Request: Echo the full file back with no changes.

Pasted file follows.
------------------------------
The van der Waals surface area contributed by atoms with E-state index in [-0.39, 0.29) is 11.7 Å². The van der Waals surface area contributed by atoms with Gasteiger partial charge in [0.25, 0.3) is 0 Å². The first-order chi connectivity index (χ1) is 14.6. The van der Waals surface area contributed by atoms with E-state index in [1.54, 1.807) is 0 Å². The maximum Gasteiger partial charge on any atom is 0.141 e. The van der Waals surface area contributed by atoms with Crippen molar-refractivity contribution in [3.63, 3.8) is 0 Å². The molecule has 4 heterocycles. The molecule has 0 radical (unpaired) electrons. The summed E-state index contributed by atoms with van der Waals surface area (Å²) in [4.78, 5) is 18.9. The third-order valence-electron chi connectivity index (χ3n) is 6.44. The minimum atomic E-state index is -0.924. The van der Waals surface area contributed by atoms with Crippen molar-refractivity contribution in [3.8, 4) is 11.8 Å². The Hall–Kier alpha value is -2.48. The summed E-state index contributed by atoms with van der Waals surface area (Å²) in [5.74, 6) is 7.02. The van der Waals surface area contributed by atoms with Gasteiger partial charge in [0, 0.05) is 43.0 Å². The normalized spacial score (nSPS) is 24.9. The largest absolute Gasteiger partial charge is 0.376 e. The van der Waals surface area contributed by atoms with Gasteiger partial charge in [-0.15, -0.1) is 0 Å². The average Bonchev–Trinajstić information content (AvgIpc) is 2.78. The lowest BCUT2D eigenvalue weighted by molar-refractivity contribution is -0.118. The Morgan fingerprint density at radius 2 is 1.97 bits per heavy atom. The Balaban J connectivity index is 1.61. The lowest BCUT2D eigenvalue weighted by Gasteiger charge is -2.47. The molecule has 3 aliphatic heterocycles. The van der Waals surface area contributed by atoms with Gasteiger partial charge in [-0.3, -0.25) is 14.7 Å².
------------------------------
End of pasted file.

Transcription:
The van der Waals surface area contributed by atoms with E-state index in [-0.39, 0.29) is 11.7 Å². The van der Waals surface area contributed by atoms with Gasteiger partial charge in [0.25, 0.3) is 0 Å². The first-order chi connectivity index (χ1) is 14.6. The van der Waals surface area contributed by atoms with E-state index in [1.54, 1.807) is 0 Å². The maximum Gasteiger partial charge on any atom is 0.141 e. The van der Waals surface area contributed by atoms with Crippen molar-refractivity contribution in [3.63, 3.8) is 0 Å². The molecule has 4 heterocycles. The molecule has 0 radical (unpaired) electrons. The summed E-state index contributed by atoms with van der Waals surface area (Å²) in [4.78, 5) is 18.9. The third-order valence-electron chi connectivity index (χ3n) is 6.44. The minimum atomic E-state index is -0.924. The van der Waals surface area contributed by atoms with Crippen molar-refractivity contribution in [3.8, 4) is 11.8 Å². The Hall–Kier alpha value is -2.48. The summed E-state index contributed by atoms with van der Waals surface area (Å²) in [5.74, 6) is 7.02. The van der Waals surface area contributed by atoms with Gasteiger partial charge in [0, 0.05) is 43.0 Å². The normalized spacial score (nSPS) is 24.9. The largest absolute Gasteiger partial charge is 0.376 e. The van der Waals surface area contributed by atoms with Gasteiger partial charge in [-0.15, -0.1) is 0 Å². The average Bonchev–Trinajstić information content (AvgIpc) is 2.78. The lowest BCUT2D eigenvalue weighted by molar-refractivity contribution is -0.118. The Morgan fingerprint density at radius 2 is 1.97 bits per heavy atom. The Balaban J connectivity index is 1.61. The lowest BCUT2D eigenvalue weighted by Gasteiger charge is -2.47. The molecule has 3 aliphatic heterocycles. The van der Waals surface area contributed by atoms with Gasteiger partial charge in [-0.3, -0.25) is 14.7 Å².